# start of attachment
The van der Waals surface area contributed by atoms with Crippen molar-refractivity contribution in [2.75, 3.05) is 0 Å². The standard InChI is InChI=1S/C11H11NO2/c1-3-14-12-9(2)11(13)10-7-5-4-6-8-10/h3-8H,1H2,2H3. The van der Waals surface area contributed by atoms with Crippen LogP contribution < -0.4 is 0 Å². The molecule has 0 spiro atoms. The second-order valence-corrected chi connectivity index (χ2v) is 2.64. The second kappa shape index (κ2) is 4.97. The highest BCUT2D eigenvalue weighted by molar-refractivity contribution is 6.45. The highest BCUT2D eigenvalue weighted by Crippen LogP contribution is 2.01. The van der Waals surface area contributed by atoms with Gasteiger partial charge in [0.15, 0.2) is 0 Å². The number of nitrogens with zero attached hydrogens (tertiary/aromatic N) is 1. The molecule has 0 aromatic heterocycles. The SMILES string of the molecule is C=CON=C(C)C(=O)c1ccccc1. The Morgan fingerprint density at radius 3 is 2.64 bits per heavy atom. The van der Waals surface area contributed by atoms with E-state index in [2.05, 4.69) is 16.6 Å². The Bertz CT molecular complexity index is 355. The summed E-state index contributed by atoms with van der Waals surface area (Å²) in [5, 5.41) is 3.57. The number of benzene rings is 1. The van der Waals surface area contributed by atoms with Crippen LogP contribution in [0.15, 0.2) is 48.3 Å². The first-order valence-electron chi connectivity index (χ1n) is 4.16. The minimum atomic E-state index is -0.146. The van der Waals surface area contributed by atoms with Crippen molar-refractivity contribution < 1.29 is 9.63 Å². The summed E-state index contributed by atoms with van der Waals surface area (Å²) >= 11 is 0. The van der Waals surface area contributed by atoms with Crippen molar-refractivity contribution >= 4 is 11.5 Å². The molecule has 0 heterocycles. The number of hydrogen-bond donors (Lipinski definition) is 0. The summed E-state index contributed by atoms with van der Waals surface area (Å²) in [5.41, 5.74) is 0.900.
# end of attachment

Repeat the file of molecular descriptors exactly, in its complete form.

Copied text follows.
The van der Waals surface area contributed by atoms with Crippen molar-refractivity contribution in [2.75, 3.05) is 0 Å². The standard InChI is InChI=1S/C11H11NO2/c1-3-14-12-9(2)11(13)10-7-5-4-6-8-10/h3-8H,1H2,2H3. The van der Waals surface area contributed by atoms with Crippen LogP contribution < -0.4 is 0 Å². The molecule has 0 spiro atoms. The second-order valence-corrected chi connectivity index (χ2v) is 2.64. The second kappa shape index (κ2) is 4.97. The highest BCUT2D eigenvalue weighted by molar-refractivity contribution is 6.45. The highest BCUT2D eigenvalue weighted by Crippen LogP contribution is 2.01. The van der Waals surface area contributed by atoms with Gasteiger partial charge in [0.15, 0.2) is 0 Å². The number of nitrogens with zero attached hydrogens (tertiary/aromatic N) is 1. The molecule has 0 aromatic heterocycles. The SMILES string of the molecule is C=CON=C(C)C(=O)c1ccccc1. The Morgan fingerprint density at radius 3 is 2.64 bits per heavy atom. The van der Waals surface area contributed by atoms with E-state index in [2.05, 4.69) is 16.6 Å². The Bertz CT molecular complexity index is 355. The summed E-state index contributed by atoms with van der Waals surface area (Å²) in [5, 5.41) is 3.57. The number of benzene rings is 1. The van der Waals surface area contributed by atoms with Crippen LogP contribution in [0.15, 0.2) is 48.3 Å². The first-order valence-electron chi connectivity index (χ1n) is 4.16. The minimum atomic E-state index is -0.146. The van der Waals surface area contributed by atoms with Crippen molar-refractivity contribution < 1.29 is 9.63 Å². The summed E-state index contributed by atoms with van der Waals surface area (Å²) >= 11 is 0. The van der Waals surface area contributed by atoms with Crippen molar-refractivity contribution >= 4 is 11.5 Å². The molecule has 0 heterocycles. The number of hydrogen-bond donors (Lipinski definition) is 0. The summed E-state index contributed by atoms with van der Waals surface area (Å²) in [5.41, 5.74) is 0.900.